While in the cave, we also talked about the river flowing below us. Before the dam was built, the river flowed thick and muddy. The waters were warmer, and many species of aquatic life that once thrived under those conditions are now gone. Today, the water is clear and green. The green tint is due to the algae growing there, which is now able to take hold because of the clarity of the water, allowing sunshine to penetrate its depths. The cold temperatures and crystal-clear water are caused by the dam upstream. The Glen Canyon Dam releases its water at the bottom of the reservoir rather than from the top. Thus, the coldest water is released, having temperatures as low as forty degrees Fahrenheit. The dam also traps the rich sediments that once were carried downstream, and gave the river its characteristic thick, muddy appearance. These sediments were important in maintaining the many sand beaches along the river such as the one we were now camped on. Now, without the constant replacement of these sedimentary deposits, the beaches are slowly eroding away. Many, in fact, are now completely gone, and ones like the one here near Vasey's Paradise will probably disappear within the next ten years. Fish are still plentiful in the river, but not the same species that were here when Powell rafted these waters. Today, the Colorado River is known for its trout. Trout love cold, clear waters. But so many other forms of both plant and animal life in the river are gone because of these changes.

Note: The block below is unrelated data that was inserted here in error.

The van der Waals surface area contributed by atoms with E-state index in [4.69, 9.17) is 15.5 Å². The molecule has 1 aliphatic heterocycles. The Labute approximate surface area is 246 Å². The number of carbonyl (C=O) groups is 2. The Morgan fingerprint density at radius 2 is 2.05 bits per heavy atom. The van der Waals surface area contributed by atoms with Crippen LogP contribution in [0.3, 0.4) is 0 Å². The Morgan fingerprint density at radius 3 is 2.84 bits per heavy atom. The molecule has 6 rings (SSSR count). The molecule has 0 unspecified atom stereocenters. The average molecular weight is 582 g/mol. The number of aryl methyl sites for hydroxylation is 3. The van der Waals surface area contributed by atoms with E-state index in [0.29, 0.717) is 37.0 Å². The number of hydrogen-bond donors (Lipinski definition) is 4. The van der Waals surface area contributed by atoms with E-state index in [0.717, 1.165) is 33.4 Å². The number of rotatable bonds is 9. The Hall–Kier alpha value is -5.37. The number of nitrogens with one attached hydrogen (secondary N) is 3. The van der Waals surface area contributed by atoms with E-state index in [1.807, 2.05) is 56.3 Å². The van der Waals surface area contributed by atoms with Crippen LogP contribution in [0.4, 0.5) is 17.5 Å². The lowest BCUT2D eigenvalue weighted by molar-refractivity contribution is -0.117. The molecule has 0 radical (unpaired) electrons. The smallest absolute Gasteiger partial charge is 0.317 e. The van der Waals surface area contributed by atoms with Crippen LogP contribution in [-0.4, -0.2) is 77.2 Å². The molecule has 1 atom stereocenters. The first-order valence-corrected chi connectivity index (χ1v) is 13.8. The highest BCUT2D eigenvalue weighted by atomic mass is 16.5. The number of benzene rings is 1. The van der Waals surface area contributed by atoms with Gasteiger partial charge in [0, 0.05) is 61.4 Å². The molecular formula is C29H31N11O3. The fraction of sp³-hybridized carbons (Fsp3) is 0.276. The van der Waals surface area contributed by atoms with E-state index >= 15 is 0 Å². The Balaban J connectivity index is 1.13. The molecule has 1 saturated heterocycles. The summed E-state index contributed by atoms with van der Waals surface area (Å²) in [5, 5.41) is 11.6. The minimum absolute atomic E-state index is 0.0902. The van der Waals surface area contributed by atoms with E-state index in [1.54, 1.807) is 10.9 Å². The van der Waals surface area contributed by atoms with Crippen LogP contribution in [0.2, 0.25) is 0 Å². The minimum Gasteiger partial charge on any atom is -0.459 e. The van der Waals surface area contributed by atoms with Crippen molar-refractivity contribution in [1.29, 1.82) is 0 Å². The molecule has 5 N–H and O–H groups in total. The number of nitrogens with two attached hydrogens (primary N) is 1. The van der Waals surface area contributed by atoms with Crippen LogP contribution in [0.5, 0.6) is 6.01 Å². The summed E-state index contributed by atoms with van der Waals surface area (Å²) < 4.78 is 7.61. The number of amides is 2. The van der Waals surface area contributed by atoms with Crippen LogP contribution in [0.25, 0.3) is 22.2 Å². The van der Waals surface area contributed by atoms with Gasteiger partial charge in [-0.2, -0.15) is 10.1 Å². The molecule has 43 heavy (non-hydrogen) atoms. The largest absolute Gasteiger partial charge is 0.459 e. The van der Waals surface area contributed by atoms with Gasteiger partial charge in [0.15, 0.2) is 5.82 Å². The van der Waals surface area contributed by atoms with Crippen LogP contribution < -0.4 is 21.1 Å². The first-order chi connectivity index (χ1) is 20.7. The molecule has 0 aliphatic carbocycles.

For all its compromises to the ecosystem, the Glen Canyon Dam only produces about three percent of all the electricity for the southwest region. It is by the mistakes of the past that we should be able to learn to do better in the present. Dams such as this one that filled the once spectacular Glen Canyon with water are now showing us some of these mistakes. Hopefully we will act more wisely in the future.

After leaving the cave, we went back to camp for more R & R, followed by a leisurely lunch. After lunch, Dave took us for another walk, this time upstream to visit some Indian ruins that we had spotted the day before on our climb down the final cliffs leading to the beach. We had the rest of the day to ourselves, to do whatever we pleased. I opted to head back downstream and visit that narrow stretch of beach beyond all the campers, with book in hand, to do some serious sun-worshipping. Feeling close to the natural world all around me, I couldn't see the point of keeping any bit of my clothes on, so off they came, and I laid down on the sand to enjoy the canyon the way nature intended. I noticed that off in the distance, on some rocks in the river, some of the rafters had the same idea as I did, bathing in the cold Colorado waters, and letting the sun dry every inch of their bodies. This is the way the Grand Canyon makes you feel. Colin Fletcher felt it many years ago when he hiked the canyon's entire length, much of it wearing nothing but his boots. Now we had the chance to feel it too. This is truly a wonderful place.